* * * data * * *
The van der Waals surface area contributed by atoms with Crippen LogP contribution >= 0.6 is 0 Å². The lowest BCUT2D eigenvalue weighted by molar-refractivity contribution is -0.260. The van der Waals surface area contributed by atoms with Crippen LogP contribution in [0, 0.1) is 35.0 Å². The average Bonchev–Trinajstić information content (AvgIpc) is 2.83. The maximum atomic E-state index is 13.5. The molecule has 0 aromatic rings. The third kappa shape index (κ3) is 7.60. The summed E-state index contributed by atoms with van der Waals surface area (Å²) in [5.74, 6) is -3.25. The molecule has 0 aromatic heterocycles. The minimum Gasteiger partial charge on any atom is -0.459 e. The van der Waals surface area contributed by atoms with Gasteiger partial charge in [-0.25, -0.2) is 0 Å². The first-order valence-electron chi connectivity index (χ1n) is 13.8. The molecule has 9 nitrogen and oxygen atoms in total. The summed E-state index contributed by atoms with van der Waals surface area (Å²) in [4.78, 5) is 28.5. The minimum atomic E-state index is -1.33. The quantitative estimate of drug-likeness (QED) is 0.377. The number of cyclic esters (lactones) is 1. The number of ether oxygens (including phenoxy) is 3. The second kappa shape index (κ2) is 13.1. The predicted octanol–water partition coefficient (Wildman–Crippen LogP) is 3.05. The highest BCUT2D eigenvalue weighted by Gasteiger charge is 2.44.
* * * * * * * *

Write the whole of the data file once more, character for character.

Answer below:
The van der Waals surface area contributed by atoms with Crippen LogP contribution >= 0.6 is 0 Å². The lowest BCUT2D eigenvalue weighted by molar-refractivity contribution is -0.260. The van der Waals surface area contributed by atoms with Crippen LogP contribution in [0, 0.1) is 35.0 Å². The average Bonchev–Trinajstić information content (AvgIpc) is 2.83. The maximum atomic E-state index is 13.5. The molecule has 0 aromatic rings. The third kappa shape index (κ3) is 7.60. The summed E-state index contributed by atoms with van der Waals surface area (Å²) in [5.74, 6) is -3.25. The molecule has 0 aromatic heterocycles. The minimum Gasteiger partial charge on any atom is -0.459 e. The van der Waals surface area contributed by atoms with Gasteiger partial charge in [-0.25, -0.2) is 0 Å². The first-order valence-electron chi connectivity index (χ1n) is 13.8. The molecule has 9 nitrogen and oxygen atoms in total. The summed E-state index contributed by atoms with van der Waals surface area (Å²) in [4.78, 5) is 28.5. The minimum atomic E-state index is -1.33. The quantitative estimate of drug-likeness (QED) is 0.377. The number of cyclic esters (lactones) is 1. The number of ether oxygens (including phenoxy) is 3. The second kappa shape index (κ2) is 13.1. The predicted octanol–water partition coefficient (Wildman–Crippen LogP) is 3.05. The highest BCUT2D eigenvalue weighted by Gasteiger charge is 2.44.